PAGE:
Culture Magazine

Tuesday 10th December - Home from the Sea

By Kirsty Stonell Walker @boccabaciata
After all the sadness of lost loves and bladder stones yesterday, I thought I'd move the scene outdoors today...

Tuesday 10th December - Home from the Sea

Home from Sea (1857) Arthur Hughes

This is probably one of the better known paintings in Sobvent, which depicts a brother and sister in the graveyard, presumably at a grave of one of their parents.  Or maybe both.  Why do things by half?  She's been at home, sorting out burials and the suchlike while he's been off at sea in a wide straw hat and very fetching sailor suit.  He's returned, with his hankie on a stick (which I thought only existed in Tom and Jerry cartoons when Tom got kicked out of the house for not catching Jerry).  All he said was 'I'm looking forward to seeing Mum and Dad', and this is where his sister took him.  I bet she didn't know how to break it to him otherwise.  'You won't exactly be seeing them, but you will be within six foot of them...'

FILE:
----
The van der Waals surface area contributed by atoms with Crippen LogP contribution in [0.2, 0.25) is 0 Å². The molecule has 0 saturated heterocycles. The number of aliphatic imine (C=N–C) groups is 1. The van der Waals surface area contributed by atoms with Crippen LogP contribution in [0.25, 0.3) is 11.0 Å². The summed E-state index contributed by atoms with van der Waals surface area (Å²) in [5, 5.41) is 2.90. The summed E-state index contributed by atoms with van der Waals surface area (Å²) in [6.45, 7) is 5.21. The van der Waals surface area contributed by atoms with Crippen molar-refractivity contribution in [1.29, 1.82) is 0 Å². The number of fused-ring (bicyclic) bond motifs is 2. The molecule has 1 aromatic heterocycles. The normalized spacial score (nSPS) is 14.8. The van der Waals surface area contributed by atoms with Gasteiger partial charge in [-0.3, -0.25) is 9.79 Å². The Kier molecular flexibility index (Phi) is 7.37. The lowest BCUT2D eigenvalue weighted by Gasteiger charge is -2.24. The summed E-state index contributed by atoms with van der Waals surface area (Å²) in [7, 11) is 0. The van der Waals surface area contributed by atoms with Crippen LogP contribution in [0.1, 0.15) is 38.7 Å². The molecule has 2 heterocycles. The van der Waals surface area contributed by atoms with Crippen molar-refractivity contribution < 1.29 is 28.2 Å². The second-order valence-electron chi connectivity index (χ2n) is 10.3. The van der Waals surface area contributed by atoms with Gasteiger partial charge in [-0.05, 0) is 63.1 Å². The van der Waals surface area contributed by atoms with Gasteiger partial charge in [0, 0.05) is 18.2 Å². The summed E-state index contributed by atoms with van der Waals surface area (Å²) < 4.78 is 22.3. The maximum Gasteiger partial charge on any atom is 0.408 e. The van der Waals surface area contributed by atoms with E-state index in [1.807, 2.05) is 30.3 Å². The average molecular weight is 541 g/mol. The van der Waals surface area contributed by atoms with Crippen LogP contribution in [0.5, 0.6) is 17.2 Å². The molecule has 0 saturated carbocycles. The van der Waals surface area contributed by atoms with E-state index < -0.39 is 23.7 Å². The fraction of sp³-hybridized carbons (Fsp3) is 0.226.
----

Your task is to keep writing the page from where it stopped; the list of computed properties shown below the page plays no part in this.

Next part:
When this was exhibited in 1857 it was entitled The Mother's Grave but I like to think that they are now both penniless orphans and the sister will be reduced to playing Whitesnake hits on her accordion in the high street to save from starving.  If you fancy re-enacting the scene, Hughes used the churchyard in Chingford as the background, so you could get your hankie on a stick and throw yourself down dramatically under a tree, for fun.  Everyone needs a hobby.
He added the figure of the sister in 1862 when he changed the title to Home from Sea.  The girl is his wife, the lovely Tryphena Foord, who featured in last year's Blogvent.  She looks every inch the spaniel-haired Victorian girl, who is just a heap of black fabric with a tiny lace collar.  There is no fun in her future, just a lot of heavy, black mourning clothes and an afternoon trying to get grass-stains out of white trousers.  The orange of her brother's belongings bundle are a jolly, jarring note of color which tonally makes reference to the roof of the church.  There are tiny flowers in the grass and in the bushes, just as the girl in her deep mourning has a tiny white collar.  I think it means that even while sorrow and grief are fresh and raw, there is hope and things will move on and get better again.
Oh dear, that's an awfully optimistic note to end on.  I'll do better tomorrow...

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